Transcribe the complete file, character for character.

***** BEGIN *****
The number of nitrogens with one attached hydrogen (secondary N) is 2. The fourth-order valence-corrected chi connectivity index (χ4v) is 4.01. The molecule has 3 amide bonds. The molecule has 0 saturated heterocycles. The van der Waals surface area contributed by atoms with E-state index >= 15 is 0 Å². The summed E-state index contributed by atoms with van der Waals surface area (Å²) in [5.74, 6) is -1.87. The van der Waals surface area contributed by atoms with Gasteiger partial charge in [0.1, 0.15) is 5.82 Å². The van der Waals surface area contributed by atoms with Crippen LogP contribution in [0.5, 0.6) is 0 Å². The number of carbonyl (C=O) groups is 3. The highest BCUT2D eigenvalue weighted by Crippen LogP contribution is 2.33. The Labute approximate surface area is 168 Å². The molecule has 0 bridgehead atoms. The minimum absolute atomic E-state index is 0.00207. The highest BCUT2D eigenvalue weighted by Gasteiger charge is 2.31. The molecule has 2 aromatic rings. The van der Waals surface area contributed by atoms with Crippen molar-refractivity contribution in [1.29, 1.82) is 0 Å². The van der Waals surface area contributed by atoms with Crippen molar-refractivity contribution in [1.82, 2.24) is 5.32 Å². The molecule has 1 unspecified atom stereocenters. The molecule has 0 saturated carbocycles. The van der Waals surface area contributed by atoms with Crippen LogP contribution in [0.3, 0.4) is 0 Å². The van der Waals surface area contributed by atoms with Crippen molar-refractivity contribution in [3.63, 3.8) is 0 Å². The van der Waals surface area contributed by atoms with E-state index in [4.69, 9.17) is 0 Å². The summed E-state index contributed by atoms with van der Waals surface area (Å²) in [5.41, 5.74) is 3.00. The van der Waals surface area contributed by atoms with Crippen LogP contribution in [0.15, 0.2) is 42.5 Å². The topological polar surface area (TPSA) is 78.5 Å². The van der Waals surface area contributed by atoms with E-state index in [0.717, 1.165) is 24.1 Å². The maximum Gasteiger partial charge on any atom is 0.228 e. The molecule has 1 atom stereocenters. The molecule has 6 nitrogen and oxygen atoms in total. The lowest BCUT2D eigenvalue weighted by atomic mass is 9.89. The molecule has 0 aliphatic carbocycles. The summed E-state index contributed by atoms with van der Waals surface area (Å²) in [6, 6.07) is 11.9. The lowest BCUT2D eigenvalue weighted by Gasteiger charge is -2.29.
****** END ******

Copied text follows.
The number of nitrogens with one attached hydrogen (secondary N) is 2. The fourth-order valence-corrected chi connectivity index (χ4v) is 4.01. The molecule has 3 amide bonds. The molecule has 0 saturated heterocycles. The van der Waals surface area contributed by atoms with E-state index >= 15 is 0 Å². The summed E-state index contributed by atoms with van der Waals surface area (Å²) in [5.74, 6) is -1.87. The van der Waals surface area contributed by atoms with Gasteiger partial charge in [0.1, 0.15) is 5.82 Å². The van der Waals surface area contributed by atoms with Crippen LogP contribution in [0.5, 0.6) is 0 Å². The number of carbonyl (C=O) groups is 3. The highest BCUT2D eigenvalue weighted by Crippen LogP contribution is 2.33. The Labute approximate surface area is 168 Å². The molecule has 0 bridgehead atoms. The minimum absolute atomic E-state index is 0.00207. The highest BCUT2D eigenvalue weighted by Gasteiger charge is 2.31. The molecule has 2 aromatic rings. The van der Waals surface area contributed by atoms with Crippen molar-refractivity contribution in [1.29, 1.82) is 0 Å². The van der Waals surface area contributed by atoms with Crippen molar-refractivity contribution in [1.82, 2.24) is 5.32 Å². The molecule has 1 unspecified atom stereocenters. The molecule has 0 saturated carbocycles. The van der Waals surface area contributed by atoms with Crippen LogP contribution in [0.3, 0.4) is 0 Å². The van der Waals surface area contributed by atoms with Crippen molar-refractivity contribution in [3.63, 3.8) is 0 Å². The van der Waals surface area contributed by atoms with E-state index in [4.69, 9.17) is 0 Å². The summed E-state index contributed by atoms with van der Waals surface area (Å²) in [5.41, 5.74) is 3.00. The van der Waals surface area contributed by atoms with Crippen LogP contribution in [0.15, 0.2) is 42.5 Å². The topological polar surface area (TPSA) is 78.5 Å². The van der Waals surface area contributed by atoms with E-state index in [0.717, 1.165) is 24.1 Å². The maximum Gasteiger partial charge on any atom is 0.228 e. The molecule has 1 atom stereocenters. The molecule has 6 nitrogen and oxygen atoms in total. The lowest BCUT2D eigenvalue weighted by atomic mass is 9.89. The molecule has 0 aliphatic carbocycles. The summed E-state index contributed by atoms with van der Waals surface area (Å²) in [6, 6.07) is 11.9. The lowest BCUT2D eigenvalue weighted by Gasteiger charge is -2.29.